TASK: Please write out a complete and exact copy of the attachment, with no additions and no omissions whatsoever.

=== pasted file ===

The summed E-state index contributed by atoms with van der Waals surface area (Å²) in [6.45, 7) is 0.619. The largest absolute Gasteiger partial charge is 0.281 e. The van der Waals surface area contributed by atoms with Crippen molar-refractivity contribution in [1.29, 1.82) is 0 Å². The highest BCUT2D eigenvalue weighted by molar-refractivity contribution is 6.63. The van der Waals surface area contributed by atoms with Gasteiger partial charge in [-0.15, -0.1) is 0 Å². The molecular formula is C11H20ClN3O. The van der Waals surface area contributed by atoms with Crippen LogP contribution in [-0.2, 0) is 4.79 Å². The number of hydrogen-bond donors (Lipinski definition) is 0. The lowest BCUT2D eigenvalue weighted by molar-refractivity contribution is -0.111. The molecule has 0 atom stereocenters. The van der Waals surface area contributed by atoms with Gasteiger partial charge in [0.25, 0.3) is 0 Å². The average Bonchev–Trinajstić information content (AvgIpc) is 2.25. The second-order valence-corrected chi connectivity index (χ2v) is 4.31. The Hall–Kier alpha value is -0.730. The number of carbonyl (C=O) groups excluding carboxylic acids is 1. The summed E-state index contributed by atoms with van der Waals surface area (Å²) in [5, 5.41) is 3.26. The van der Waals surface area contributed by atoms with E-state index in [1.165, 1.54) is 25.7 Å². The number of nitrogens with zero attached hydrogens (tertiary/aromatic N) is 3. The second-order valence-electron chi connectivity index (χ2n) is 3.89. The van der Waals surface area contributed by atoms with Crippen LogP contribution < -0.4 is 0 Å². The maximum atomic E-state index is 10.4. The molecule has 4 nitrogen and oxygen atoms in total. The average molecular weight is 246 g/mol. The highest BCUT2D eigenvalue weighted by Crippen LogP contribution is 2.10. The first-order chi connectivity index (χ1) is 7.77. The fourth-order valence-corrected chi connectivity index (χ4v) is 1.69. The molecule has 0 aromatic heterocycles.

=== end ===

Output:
The summed E-state index contributed by atoms with van der Waals surface area (Å²) in [6.45, 7) is 0.619. The largest absolute Gasteiger partial charge is 0.281 e. The van der Waals surface area contributed by atoms with Crippen molar-refractivity contribution in [1.29, 1.82) is 0 Å². The highest BCUT2D eigenvalue weighted by molar-refractivity contribution is 6.63. The van der Waals surface area contributed by atoms with Gasteiger partial charge in [-0.15, -0.1) is 0 Å². The molecular formula is C11H20ClN3O. The van der Waals surface area contributed by atoms with Crippen LogP contribution in [-0.2, 0) is 4.79 Å². The number of hydrogen-bond donors (Lipinski definition) is 0. The lowest BCUT2D eigenvalue weighted by molar-refractivity contribution is -0.111. The molecule has 0 atom stereocenters. The van der Waals surface area contributed by atoms with Gasteiger partial charge in [0.25, 0.3) is 0 Å². The average Bonchev–Trinajstić information content (AvgIpc) is 2.25. The second-order valence-corrected chi connectivity index (χ2v) is 4.31. The Hall–Kier alpha value is -0.730. The number of carbonyl (C=O) groups excluding carboxylic acids is 1. The summed E-state index contributed by atoms with van der Waals surface area (Å²) in [5, 5.41) is 3.26. The van der Waals surface area contributed by atoms with E-state index in [1.165, 1.54) is 25.7 Å². The number of nitrogens with zero attached hydrogens (tertiary/aromatic N) is 3. The second-order valence-electron chi connectivity index (χ2n) is 3.89. The van der Waals surface area contributed by atoms with Crippen LogP contribution < -0.4 is 0 Å². The maximum atomic E-state index is 10.4. The molecule has 4 nitrogen and oxygen atoms in total. The average molecular weight is 246 g/mol. The highest BCUT2D eigenvalue weighted by Crippen LogP contribution is 2.10. The first-order chi connectivity index (χ1) is 7.77. The fourth-order valence-corrected chi connectivity index (χ4v) is 1.69. The molecule has 0 aromatic heterocycles.